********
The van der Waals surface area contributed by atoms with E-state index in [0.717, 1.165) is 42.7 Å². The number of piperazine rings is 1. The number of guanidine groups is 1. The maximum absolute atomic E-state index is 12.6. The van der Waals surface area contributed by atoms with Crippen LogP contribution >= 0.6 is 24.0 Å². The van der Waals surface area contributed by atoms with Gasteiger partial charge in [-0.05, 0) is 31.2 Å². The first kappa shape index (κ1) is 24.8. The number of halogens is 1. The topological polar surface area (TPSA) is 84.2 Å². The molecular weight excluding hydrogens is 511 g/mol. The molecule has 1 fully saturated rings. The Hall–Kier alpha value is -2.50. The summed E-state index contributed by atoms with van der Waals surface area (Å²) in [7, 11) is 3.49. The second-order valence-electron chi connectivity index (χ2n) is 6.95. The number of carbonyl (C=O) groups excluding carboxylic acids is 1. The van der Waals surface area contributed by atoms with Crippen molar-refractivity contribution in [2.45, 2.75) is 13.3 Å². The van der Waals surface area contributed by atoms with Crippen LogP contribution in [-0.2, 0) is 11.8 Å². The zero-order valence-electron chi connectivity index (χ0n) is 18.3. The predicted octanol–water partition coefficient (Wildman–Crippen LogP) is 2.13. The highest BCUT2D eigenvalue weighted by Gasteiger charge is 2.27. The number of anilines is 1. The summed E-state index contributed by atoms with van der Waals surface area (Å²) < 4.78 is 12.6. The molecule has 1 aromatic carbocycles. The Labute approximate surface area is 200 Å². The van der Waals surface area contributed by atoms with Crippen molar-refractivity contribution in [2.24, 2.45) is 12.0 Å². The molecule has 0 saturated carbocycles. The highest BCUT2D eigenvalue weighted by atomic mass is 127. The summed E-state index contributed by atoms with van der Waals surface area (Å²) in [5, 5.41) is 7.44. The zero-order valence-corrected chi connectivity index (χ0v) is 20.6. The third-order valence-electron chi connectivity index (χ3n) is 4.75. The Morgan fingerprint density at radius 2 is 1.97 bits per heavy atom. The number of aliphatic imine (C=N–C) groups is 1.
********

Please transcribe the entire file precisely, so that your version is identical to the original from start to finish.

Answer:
The van der Waals surface area contributed by atoms with E-state index in [0.717, 1.165) is 42.7 Å². The number of piperazine rings is 1. The number of guanidine groups is 1. The maximum absolute atomic E-state index is 12.6. The van der Waals surface area contributed by atoms with Crippen LogP contribution >= 0.6 is 24.0 Å². The van der Waals surface area contributed by atoms with Gasteiger partial charge in [-0.05, 0) is 31.2 Å². The first kappa shape index (κ1) is 24.8. The number of halogens is 1. The topological polar surface area (TPSA) is 84.2 Å². The molecular weight excluding hydrogens is 511 g/mol. The molecule has 1 fully saturated rings. The Hall–Kier alpha value is -2.50. The summed E-state index contributed by atoms with van der Waals surface area (Å²) in [7, 11) is 3.49. The second-order valence-electron chi connectivity index (χ2n) is 6.95. The number of carbonyl (C=O) groups excluding carboxylic acids is 1. The van der Waals surface area contributed by atoms with Crippen molar-refractivity contribution in [2.45, 2.75) is 13.3 Å². The van der Waals surface area contributed by atoms with Crippen LogP contribution in [-0.2, 0) is 11.8 Å². The zero-order valence-electron chi connectivity index (χ0n) is 18.3. The predicted octanol–water partition coefficient (Wildman–Crippen LogP) is 2.13. The highest BCUT2D eigenvalue weighted by Gasteiger charge is 2.27. The number of anilines is 1. The summed E-state index contributed by atoms with van der Waals surface area (Å²) < 4.78 is 12.6. The molecule has 1 aromatic carbocycles. The Labute approximate surface area is 200 Å². The van der Waals surface area contributed by atoms with Crippen molar-refractivity contribution in [2.24, 2.45) is 12.0 Å². The molecule has 0 saturated carbocycles. The highest BCUT2D eigenvalue weighted by atomic mass is 127. The summed E-state index contributed by atoms with van der Waals surface area (Å²) in [5, 5.41) is 7.44. The zero-order valence-corrected chi connectivity index (χ0v) is 20.6. The third-order valence-electron chi connectivity index (χ3n) is 4.75. The Morgan fingerprint density at radius 2 is 1.97 bits per heavy atom. The number of aliphatic imine (C=N–C) groups is 1.